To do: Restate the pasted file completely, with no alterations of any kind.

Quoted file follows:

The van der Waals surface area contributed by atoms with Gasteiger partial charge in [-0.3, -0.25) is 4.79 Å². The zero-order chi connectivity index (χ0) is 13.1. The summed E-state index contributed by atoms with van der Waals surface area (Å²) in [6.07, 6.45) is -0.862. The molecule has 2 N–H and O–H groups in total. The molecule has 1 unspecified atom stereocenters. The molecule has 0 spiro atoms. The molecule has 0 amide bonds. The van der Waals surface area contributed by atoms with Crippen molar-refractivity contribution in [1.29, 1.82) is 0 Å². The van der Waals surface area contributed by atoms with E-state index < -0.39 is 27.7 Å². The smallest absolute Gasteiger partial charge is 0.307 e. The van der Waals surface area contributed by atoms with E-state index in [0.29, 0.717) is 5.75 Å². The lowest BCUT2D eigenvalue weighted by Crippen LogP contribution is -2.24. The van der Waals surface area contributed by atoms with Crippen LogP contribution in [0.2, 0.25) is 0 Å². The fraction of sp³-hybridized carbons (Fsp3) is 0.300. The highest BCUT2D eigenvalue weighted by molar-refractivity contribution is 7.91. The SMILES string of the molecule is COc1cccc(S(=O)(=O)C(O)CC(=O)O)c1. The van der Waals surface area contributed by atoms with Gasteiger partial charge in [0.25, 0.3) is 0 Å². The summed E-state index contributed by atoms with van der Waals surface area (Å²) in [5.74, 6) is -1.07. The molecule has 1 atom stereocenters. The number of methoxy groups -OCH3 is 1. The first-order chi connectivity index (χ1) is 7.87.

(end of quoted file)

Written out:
The van der Waals surface area contributed by atoms with Gasteiger partial charge in [-0.3, -0.25) is 4.79 Å². The zero-order chi connectivity index (χ0) is 13.1. The summed E-state index contributed by atoms with van der Waals surface area (Å²) in [6.07, 6.45) is -0.862. The molecule has 2 N–H and O–H groups in total. The molecule has 1 unspecified atom stereocenters. The molecule has 0 spiro atoms. The molecule has 0 amide bonds. The van der Waals surface area contributed by atoms with Crippen molar-refractivity contribution in [1.29, 1.82) is 0 Å². The van der Waals surface area contributed by atoms with E-state index < -0.39 is 27.7 Å². The smallest absolute Gasteiger partial charge is 0.307 e. The van der Waals surface area contributed by atoms with E-state index in [0.29, 0.717) is 5.75 Å². The lowest BCUT2D eigenvalue weighted by Crippen LogP contribution is -2.24. The van der Waals surface area contributed by atoms with Crippen LogP contribution in [0.2, 0.25) is 0 Å². The fraction of sp³-hybridized carbons (Fsp3) is 0.300. The highest BCUT2D eigenvalue weighted by molar-refractivity contribution is 7.91. The SMILES string of the molecule is COc1cccc(S(=O)(=O)C(O)CC(=O)O)c1. The van der Waals surface area contributed by atoms with Gasteiger partial charge in [0.25, 0.3) is 0 Å². The summed E-state index contributed by atoms with van der Waals surface area (Å²) in [5.74, 6) is -1.07. The molecule has 1 atom stereocenters. The number of methoxy groups -OCH3 is 1. The first-order chi connectivity index (χ1) is 7.87.